This thought-provoking work not only showcases the artist's talent but also highlights the importance of preserving and celebrating traditional craftsmanship.

Egyptian sculptures

Photo by Oussama Abbassi / The Peninsula

As visitors continue their journey, they are captivated by mesmerizing installations depicting Egyptian mythologies and celestial beings.

The carved sculptures of 'Nahiro Bench,' Nubia,' Hathor,' and 'Gros Guillaume Stool' showcase ancient Egyptian gods various artifacts, and their mythical linkage to culture and way of life in ancient Egypt.

Metamorphosis, 2023, Amine Asselman

Photo by Oussama Abbassi / The Peninsula

Ascending to the upper levels, visitors discover a range of furniture and architectural designs that seamlessly blend traditional aesthetics with modern manufacturing techniques.

Moroccan artist Amine Asselman's "Metamorphosis, 2023" stands out as an innovative approach to preserving the threatened art of Zalij, a traditional hand-crafted mosaic tilework technique.

Developed through his doctoral thesis, Asselman's mathematical method generates an infinite number of geometric figures based on a single rhythm, effectively perpetuating this endangered craft.

The exhibition features Asselman's hand-cut ceramic tessarae glazed with resin, resulting in mosaics that possess an organic quality despite their arithmetic composition.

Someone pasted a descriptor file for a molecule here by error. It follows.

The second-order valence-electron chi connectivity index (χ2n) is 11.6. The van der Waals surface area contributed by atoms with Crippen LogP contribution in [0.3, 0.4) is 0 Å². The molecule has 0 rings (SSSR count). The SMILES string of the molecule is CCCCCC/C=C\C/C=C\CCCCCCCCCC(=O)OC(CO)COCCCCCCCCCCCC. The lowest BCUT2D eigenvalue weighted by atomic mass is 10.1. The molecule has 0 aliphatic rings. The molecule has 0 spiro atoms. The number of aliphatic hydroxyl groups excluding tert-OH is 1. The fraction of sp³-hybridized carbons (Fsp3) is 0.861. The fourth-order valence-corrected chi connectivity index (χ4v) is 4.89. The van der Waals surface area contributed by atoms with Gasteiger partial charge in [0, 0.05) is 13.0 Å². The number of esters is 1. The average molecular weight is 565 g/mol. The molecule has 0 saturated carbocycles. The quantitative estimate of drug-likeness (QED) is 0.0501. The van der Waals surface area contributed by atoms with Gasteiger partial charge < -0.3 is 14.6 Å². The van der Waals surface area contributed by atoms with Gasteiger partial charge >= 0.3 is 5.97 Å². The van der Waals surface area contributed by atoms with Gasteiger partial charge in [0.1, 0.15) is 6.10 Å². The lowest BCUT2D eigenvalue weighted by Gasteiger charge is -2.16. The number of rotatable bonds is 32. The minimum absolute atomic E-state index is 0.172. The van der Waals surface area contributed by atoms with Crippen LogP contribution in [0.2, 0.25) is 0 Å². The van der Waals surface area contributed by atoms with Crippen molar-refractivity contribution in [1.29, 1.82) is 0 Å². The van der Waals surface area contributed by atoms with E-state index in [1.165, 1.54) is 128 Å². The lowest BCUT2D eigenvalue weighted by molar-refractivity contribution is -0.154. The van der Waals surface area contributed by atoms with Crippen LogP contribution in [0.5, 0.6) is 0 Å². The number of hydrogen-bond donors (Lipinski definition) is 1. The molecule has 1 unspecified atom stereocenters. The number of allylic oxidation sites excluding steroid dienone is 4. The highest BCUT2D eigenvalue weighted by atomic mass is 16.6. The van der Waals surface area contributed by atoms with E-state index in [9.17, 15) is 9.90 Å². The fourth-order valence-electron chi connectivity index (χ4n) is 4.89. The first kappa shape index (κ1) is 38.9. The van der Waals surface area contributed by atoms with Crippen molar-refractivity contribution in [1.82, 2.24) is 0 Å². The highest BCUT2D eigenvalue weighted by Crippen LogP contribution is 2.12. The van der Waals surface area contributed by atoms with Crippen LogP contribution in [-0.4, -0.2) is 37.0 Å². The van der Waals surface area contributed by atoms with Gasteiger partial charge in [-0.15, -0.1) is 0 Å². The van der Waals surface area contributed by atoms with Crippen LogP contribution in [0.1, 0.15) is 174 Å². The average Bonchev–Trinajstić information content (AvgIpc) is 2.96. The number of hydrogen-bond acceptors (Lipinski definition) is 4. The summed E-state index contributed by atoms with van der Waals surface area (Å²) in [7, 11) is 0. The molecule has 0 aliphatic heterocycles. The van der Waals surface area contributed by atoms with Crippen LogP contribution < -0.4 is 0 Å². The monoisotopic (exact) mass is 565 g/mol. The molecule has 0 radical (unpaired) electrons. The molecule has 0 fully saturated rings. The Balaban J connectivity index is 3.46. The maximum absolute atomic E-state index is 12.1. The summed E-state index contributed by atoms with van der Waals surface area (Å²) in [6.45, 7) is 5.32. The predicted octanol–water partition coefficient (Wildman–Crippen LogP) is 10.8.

Asselman's work demonstrates the potential for traditional art forms to evolve and thrive, ensuring the survival of cultural heritage for future generations.

Sculptural Console by Hamza Kadiri

Photo by Oussama Abbassi / The Peninsula

Right next to it, Hamza Kadiri, a Moroccan artist, creates stunning wooden sculptures and furniture pieces by combining traditional knowledge with the Japanese Shou-Sugi-Ban technique.

This process involves hand-carving solid ash wood, charring the surface layer, and finishing with beeswax, resulting in surreal, blackened pieces with bold curves and textured surfaces that highlight the wood's natural beauty.

The Sculptural Console piece is entirely hand-carved by Kadiri in a process that unites two opposite forces, one seemingly destructive, the other restorative, the wood is first exposed to sudden bursts of flame, then brushed smooth as it cools.

The Green Bridal Chest by Nisreen and Nermeen Abudail

Photo by Oussama Abbassi / The Peninsula

The crown jewel of the exhibition, "The Green Bridal Chest," created by the sister duo Nisreen Abudail and Nermeen Abudail, is a masterful combination of traditional Palestinian embroidery of flora and fauna crafted from brass and polished green marble.

Created in honor of the designers' niece, the intricate geometric patterns and inscriptions pay homage to the region's rich cultural heritage while incorporating modern engraving elements.

Brickbooks by Mohammad Sharaf

Photo by Oussama Abbassi / The Peninsula

Concluding the exhibition, Kuwaiti artist Mohammad Sharaf's "Brickbooks" serve as a form of contemporary archaeology, preserving the images and stories of forgotten places in Kuwait over the past 20 years.

His work raises important questions about the value of preserving cultural heritage in the face of rapid modernization.

The Arab Design Now Exhibition is a powerful testament to the enduring legacy of Arab craftsmanship and the innovative spirit of contemporary designers.

By showcasing the fusion of traditional methods and modern techniques, the exhibition promotes the preservation of ancient traditions in the modern world, ensuring that the rich cultural heritage of the Arab world continues to thrive for generations to come.


The Peninsula